I recognize today as Indigenous Peoples’ Day rather than Columbus Day: it’s a marker of the importance of the people who were here before Europeans arrived, and their resilience in the face of genocide and generations of oppression. For the first time, the President recognized it too: a major progressive step. I’ve heard some people of European descent make fun of it, which is nothing but ugly.
One of America’s biggest exports these days is technology. The actual hardware we use is largely made in China, but most of the software that connects us is made Stateside. Apple is based in Cupertino; Facebook is based in Menlo Park; Microsoft is based in Redmond. Yes, they have offices all over the world, but the core of their strategy is defined in these places.
The way we build the software that connects us matters. If it’s largely built by affluent white dudes in expensive neighborhoods, no matter the intentions of those people, it will disproportionately reflect their worldview. The lens through which they see the world becomes a self-fulfilling prophecy.
There are methodologies which attempt to correct for this worldview. Design thinking, for example, can be seen as a way to de-risk your product idea by testing with the people who you want to build it for. The lean startup process is a way of doing this that leans more heavily on quantitative, rather than qualitative, analysis.
Notice the conceptual separation between the people you want to build it for and the people doing the building? These methodologies sit somewhere between a colonialist mindset and white saviordom. If you’re experimenting on communities in order to sell something to them more effectively and those communities are not themselves the owners of both the process and solution, you’re strip-mining them of value.
The same goes for American foreign policy, which seeks to export US values without truly working with local communities. It’s nothing short of imperialism that strip-mines other nations of useful value. Companies like Facebook are an example of this ideology, not its limit.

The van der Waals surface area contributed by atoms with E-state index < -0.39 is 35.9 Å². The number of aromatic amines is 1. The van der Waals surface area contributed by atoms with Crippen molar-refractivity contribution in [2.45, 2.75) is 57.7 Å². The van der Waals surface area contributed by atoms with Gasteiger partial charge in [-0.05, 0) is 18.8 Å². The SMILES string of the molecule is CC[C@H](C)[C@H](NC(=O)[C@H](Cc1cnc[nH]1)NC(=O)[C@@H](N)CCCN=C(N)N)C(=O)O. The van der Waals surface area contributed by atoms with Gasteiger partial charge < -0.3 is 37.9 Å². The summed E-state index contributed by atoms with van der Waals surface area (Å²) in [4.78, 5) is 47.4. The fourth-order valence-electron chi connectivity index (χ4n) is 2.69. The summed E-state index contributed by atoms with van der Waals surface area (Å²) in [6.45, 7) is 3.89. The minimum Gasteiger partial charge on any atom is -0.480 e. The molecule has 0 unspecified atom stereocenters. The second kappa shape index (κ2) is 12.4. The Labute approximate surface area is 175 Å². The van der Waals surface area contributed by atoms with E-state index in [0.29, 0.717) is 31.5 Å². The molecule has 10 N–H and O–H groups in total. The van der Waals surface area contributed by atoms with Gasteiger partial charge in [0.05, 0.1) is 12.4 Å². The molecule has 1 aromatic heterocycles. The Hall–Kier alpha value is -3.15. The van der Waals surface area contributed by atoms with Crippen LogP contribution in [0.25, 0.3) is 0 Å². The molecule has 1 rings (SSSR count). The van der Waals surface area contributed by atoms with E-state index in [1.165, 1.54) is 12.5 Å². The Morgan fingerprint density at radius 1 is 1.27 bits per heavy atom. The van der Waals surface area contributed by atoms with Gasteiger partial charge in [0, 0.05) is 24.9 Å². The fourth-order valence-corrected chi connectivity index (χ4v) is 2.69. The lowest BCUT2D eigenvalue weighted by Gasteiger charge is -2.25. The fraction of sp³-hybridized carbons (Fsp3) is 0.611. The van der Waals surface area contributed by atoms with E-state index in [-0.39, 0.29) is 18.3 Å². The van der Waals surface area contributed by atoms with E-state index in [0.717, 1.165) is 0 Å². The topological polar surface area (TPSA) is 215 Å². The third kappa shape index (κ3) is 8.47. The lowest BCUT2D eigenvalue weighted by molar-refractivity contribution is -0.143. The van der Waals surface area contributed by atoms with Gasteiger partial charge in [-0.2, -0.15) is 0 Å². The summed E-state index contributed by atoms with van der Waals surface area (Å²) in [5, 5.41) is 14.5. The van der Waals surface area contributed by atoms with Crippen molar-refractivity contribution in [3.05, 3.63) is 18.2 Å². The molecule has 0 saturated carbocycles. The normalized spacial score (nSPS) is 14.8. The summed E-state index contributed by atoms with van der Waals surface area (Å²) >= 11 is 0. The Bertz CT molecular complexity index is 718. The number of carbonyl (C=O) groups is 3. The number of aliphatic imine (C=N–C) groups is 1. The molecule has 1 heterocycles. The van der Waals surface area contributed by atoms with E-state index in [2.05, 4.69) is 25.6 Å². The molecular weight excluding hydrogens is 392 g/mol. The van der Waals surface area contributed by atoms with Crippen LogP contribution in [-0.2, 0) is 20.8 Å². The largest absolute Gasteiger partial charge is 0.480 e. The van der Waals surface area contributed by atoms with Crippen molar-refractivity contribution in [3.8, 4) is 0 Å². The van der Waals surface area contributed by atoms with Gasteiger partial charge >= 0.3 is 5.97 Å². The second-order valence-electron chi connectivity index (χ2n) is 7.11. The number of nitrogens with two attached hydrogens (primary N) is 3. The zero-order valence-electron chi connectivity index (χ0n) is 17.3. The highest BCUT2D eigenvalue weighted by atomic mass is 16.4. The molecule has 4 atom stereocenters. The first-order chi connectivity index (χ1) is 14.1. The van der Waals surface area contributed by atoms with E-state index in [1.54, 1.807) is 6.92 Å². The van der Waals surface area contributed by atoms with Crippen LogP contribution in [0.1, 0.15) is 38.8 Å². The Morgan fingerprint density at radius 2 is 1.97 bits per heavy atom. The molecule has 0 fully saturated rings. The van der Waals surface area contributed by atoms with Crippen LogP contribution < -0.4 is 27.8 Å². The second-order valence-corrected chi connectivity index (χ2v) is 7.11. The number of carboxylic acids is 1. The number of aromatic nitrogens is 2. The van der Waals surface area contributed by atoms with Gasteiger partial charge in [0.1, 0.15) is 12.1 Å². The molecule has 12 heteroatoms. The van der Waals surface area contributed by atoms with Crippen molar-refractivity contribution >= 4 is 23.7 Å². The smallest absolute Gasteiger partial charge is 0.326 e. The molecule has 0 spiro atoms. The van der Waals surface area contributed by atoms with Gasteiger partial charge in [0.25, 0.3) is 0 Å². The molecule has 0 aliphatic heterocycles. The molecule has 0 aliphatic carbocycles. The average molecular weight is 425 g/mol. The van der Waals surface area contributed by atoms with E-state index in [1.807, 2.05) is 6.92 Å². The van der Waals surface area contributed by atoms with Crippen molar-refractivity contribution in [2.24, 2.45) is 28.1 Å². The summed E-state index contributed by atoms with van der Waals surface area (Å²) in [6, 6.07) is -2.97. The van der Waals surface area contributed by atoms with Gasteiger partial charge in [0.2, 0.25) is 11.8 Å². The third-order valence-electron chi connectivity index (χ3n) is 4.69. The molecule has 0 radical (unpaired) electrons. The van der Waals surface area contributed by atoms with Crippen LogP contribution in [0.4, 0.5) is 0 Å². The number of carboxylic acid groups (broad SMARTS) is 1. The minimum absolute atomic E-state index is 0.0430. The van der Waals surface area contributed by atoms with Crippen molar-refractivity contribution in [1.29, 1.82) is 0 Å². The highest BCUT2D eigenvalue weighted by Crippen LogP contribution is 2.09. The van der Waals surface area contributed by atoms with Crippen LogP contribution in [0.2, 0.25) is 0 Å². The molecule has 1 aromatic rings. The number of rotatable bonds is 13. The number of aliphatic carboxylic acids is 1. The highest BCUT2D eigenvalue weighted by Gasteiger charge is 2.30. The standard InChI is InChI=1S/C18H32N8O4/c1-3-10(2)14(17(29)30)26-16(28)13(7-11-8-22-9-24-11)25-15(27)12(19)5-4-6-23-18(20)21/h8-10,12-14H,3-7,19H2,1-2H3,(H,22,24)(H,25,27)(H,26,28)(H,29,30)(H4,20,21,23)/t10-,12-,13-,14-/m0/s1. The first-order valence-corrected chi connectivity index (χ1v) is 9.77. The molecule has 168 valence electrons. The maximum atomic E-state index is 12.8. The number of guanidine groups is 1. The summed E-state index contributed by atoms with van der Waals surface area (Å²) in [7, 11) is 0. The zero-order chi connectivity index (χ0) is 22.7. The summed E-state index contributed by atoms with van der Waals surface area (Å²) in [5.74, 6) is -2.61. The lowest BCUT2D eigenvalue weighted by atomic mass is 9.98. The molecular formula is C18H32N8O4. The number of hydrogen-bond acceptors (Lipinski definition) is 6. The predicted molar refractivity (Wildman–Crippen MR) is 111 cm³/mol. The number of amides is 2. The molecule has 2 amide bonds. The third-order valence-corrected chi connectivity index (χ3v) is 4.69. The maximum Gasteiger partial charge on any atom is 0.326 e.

Whether you’re building software or global diplomacy, the only way to ethically build for a community is to build with them in every possible sense. They must be keepers of the platform, the ownership, the process, and the proceeds.
As always, there’s a lot to do at work - mostly on the process side.
I’m determined to hit my exercise goals every day this week. It’s crazy to me that I hit them for five months in a row at the beginning of this year and that I then let them drop so precipitously. I mean, it’s also easily been the worst year of my life, so it’s not that crazy, but I’d like to get back on the wagon to round out the year.
I ordered a Dyer Dhow a few months ago, and it still hasn’t shown up. Where is it? I need to chase it down and maybe postpone the order until next year. I’m still on Cape Cod, but I won’t be here forever.
As the year comes to a close, I need to do a little financial planning and trimming. Sadly, services like AirTable, which I used to depend on, probably won’t make the cut.